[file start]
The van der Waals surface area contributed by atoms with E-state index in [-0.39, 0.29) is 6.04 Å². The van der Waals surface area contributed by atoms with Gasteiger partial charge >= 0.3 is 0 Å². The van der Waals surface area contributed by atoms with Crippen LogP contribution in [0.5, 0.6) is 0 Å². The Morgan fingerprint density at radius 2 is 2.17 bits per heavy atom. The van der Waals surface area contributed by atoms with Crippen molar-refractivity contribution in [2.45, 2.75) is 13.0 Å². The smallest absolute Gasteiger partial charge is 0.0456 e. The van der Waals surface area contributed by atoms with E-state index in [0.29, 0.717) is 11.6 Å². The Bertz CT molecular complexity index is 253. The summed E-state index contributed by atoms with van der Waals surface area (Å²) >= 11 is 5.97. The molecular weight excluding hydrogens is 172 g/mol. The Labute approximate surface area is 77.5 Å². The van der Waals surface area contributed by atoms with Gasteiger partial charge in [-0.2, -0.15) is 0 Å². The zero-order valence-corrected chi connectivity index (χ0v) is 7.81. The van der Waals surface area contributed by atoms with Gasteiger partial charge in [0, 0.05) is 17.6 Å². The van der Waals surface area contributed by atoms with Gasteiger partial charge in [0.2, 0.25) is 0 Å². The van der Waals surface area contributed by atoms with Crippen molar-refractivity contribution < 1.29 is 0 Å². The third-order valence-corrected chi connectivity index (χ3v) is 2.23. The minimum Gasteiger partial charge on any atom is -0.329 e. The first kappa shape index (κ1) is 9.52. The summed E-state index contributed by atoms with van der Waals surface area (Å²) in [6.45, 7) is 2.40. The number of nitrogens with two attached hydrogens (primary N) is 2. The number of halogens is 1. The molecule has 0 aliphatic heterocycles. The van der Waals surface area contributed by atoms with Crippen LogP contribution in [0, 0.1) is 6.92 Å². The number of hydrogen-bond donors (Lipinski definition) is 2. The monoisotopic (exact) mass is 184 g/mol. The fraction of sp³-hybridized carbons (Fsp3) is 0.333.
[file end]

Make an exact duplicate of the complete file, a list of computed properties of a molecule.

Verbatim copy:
The van der Waals surface area contributed by atoms with E-state index in [-0.39, 0.29) is 6.04 Å². The van der Waals surface area contributed by atoms with Gasteiger partial charge >= 0.3 is 0 Å². The van der Waals surface area contributed by atoms with Crippen LogP contribution in [0.5, 0.6) is 0 Å². The Morgan fingerprint density at radius 2 is 2.17 bits per heavy atom. The van der Waals surface area contributed by atoms with Crippen molar-refractivity contribution in [2.45, 2.75) is 13.0 Å². The smallest absolute Gasteiger partial charge is 0.0456 e. The van der Waals surface area contributed by atoms with E-state index in [0.29, 0.717) is 11.6 Å². The Bertz CT molecular complexity index is 253. The summed E-state index contributed by atoms with van der Waals surface area (Å²) >= 11 is 5.97. The molecular weight excluding hydrogens is 172 g/mol. The Labute approximate surface area is 77.5 Å². The van der Waals surface area contributed by atoms with Gasteiger partial charge in [-0.2, -0.15) is 0 Å². The zero-order valence-corrected chi connectivity index (χ0v) is 7.81. The van der Waals surface area contributed by atoms with Gasteiger partial charge in [0, 0.05) is 17.6 Å². The van der Waals surface area contributed by atoms with Gasteiger partial charge in [0.2, 0.25) is 0 Å². The van der Waals surface area contributed by atoms with Crippen molar-refractivity contribution < 1.29 is 0 Å². The third-order valence-corrected chi connectivity index (χ3v) is 2.23. The minimum Gasteiger partial charge on any atom is -0.329 e. The first kappa shape index (κ1) is 9.52. The summed E-state index contributed by atoms with van der Waals surface area (Å²) in [6.45, 7) is 2.40. The number of nitrogens with two attached hydrogens (primary N) is 2. The number of halogens is 1. The molecule has 0 aliphatic heterocycles. The van der Waals surface area contributed by atoms with Crippen LogP contribution in [0, 0.1) is 6.92 Å². The number of hydrogen-bond donors (Lipinski definition) is 2. The monoisotopic (exact) mass is 184 g/mol. The fraction of sp³-hybridized carbons (Fsp3) is 0.333.